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Rift (Rift)
Trion Worlds | Official Site
MMORPG | Genre:Fantasy | Status:Final  (rel 03/01/11)  | Pub:Trion Worlds
PVP:Yes | Distribution:Download | Retail Price:Free | Pay Type:Free | Monthly Fee:Free
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51 posts found
  Ortwig

Hard Core Member

Joined: 4/20/12
Posts: 1082

1/26/13 7:27:36 PM#41

The problem is in the method of telling the story.  

In a tabletop game, you are given certain situations, but the players determine how the story will play out based on their actions.  In many, many computer games (including single player games) the authors have created The One True Story that players must decide to participate in, or not.  Basically, the only decision we are making is whether or not to follow the script.  

But real storytelling was done well in games like Myst, where the story is present, but hidden, waiting to be discovered.   We can figure out a clue here, and then go over to the other world and find another piece, until finally the entire puzzle is assembled.  

Too often, we get a huge dose of cut scene or a wall of text explaining to us what the story is (a chunk of exposition, which any writing instructor will tell you is bad form -- show, don't tell).  Thus, the feeling of being "on rails."  We need more stories waiting to be uncovered in bits and pieces and then acted upon with our own free will.  We need to be dropped into the story, discover what is going on, then act upon it.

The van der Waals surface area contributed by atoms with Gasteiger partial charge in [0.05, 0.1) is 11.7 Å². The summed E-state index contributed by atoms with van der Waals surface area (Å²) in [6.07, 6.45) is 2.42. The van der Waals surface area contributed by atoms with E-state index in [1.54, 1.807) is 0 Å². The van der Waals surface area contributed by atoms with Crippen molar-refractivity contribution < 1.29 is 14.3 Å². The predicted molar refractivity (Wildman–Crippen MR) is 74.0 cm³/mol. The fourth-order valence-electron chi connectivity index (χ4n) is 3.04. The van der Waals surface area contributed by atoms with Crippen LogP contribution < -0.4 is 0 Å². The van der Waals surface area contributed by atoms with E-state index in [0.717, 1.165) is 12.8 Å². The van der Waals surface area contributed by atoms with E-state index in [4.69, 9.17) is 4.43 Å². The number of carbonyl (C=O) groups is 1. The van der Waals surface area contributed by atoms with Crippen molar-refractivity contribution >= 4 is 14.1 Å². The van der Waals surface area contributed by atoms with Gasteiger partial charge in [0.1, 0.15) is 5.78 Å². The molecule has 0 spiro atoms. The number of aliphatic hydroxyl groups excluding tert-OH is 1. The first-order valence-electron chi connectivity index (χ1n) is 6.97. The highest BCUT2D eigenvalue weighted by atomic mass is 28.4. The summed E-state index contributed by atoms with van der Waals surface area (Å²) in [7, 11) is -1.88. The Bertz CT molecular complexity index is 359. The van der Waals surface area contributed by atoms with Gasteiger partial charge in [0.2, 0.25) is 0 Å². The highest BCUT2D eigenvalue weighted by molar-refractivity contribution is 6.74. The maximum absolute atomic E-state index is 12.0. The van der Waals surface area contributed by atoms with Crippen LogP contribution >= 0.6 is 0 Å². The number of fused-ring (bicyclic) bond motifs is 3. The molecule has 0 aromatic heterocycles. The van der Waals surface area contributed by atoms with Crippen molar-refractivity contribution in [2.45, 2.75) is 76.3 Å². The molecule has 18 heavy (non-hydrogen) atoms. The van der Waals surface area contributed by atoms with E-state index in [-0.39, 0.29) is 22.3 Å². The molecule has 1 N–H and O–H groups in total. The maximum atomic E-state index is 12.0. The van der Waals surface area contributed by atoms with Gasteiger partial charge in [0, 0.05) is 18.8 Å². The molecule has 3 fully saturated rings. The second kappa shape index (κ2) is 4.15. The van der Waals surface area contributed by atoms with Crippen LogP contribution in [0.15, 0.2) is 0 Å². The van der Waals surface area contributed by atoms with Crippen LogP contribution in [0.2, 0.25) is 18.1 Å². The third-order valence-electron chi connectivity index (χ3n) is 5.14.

User Deleted
 
OP  1/26/13 11:40:00 PM#42
Originally posted by Ortwig

 We need more stories waiting to be uncovered in bits and pieces and then acted upon with our own free will.  We need to be dropped into the story, discover what is going on, then act upon it.

I agree with this completely. 

 

Of course, this may just apply to certain subsets of players (including me). However, a lot of people still love the cut scenes and all that goes with it. I like those, too. Just not in my mmorpg.

 

 

  Ortwig

Hard Core Member

Joined: 4/20/12
Posts: 1082

1/27/13 8:47:08 AM#43
Originally posted by PWN_FACE
Originally posted by Ortwig

 We need more stories waiting to be uncovered in bits and pieces and then acted upon with our own free will.  We need to be dropped into the story, discover what is going on, then act upon it.

I agree with this completely. 

Of course, this may just apply to certain subsets of players (including me). However, a lot of people still love the cut scenes and all that goes with it. I like those, too. Just not in my mmorpg.

I actually don't even mind a cutscene or a bit of text here or there either -- it's all in how it is presented.  Heck, even Myst had little cut scenes with the two brothers when you figured out how to read the books they were trapped in.  But those were still just pieces of the story, not the whole deal.  If devs can think of the cut scene or text as one piece of the puzzle, then it's all good -- just don't make it an all-encompassing Expository with a simple yes/no decision.

  Phaserlight

Advanced Member

Joined: 7/18/04
Posts: 739

Do you want to improve the world? I don't think it can be done. -Lao Tzu

1/27/13 9:07:50 AM#44